Shimmering as if still lit by the Mediterranean sun, two spectacular Roman marble panels have been reunited at the British Museum for the first time in almost 2,000 years.
Both come from a seaside mansion in Herculaneum, the town overwhelmed by a torrent of boiling mud from Vesuvius, when the wind changed direction 12 hours after Pompeii had already choked to death. They will be seen in the most eagerly awaited archaeological exhibition in decades, on life and death in the Roman towns when it opens at the museum later this month. The remains of the owner of the palatial villa may still lie on the ancient shoreline, now half a mile inland. In AD79 the sea was the beautiful view that his sumptuously decorated room looked out on, with its fourth wall open to the sea.
It used to be thought that unlike the thousands known to have perished at Pompeii, most of the population of Herculaneum had escaped. Then in the mid 20th century, after more than 200 years of excavation at the site, archaeologists found the shore littered with the bodies of those who left it too late. More must lie in the town’s main port, which is still buried under a layer of petrified ash up to 30m thick.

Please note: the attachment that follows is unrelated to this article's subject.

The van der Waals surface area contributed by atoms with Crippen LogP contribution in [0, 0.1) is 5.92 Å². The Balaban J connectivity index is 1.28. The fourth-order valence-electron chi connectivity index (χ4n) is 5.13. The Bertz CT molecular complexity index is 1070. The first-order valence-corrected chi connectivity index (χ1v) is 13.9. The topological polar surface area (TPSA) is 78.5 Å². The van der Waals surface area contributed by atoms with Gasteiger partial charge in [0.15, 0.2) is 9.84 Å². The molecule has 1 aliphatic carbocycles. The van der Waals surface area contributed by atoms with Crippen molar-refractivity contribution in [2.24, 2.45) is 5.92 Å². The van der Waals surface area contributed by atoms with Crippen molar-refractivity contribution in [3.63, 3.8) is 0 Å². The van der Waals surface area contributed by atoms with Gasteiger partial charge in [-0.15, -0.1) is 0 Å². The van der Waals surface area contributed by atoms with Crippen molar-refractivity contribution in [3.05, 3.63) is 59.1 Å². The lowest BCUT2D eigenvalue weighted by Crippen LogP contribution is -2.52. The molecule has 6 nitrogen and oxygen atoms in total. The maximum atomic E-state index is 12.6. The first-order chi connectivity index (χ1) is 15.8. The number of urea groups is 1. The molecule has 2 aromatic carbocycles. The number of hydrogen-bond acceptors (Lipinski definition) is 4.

“The last person to see these pieces together like this was the master of the house, in AD79 – it’s an awesome and slightly eerie thought,” said Paul Roberts, curator of the exhibition. The exhibition is already creating a buzz, with more than 34,000 tickets sold. Roberts compares it to the famous Tutankhamun exhibition at the British Museum in 1972, when as a teenager he queued for half a day before the era of online bookings and timed admission tickets.
Many of the objects have never been exhibited even in Italy, and some – such as one of the marble reliefs – were only excavated in the last few years. Others are among the treasures of the national archaeology museum in Naples, including a startlingly lifelike fresco portrait of a baker and his wife from Pompeii and a marble from Herculaneum, startling to modern eyes, of the god Pan having sex with a nannygoat. More here British Museum reunites Roman marble panels split for 2,000 years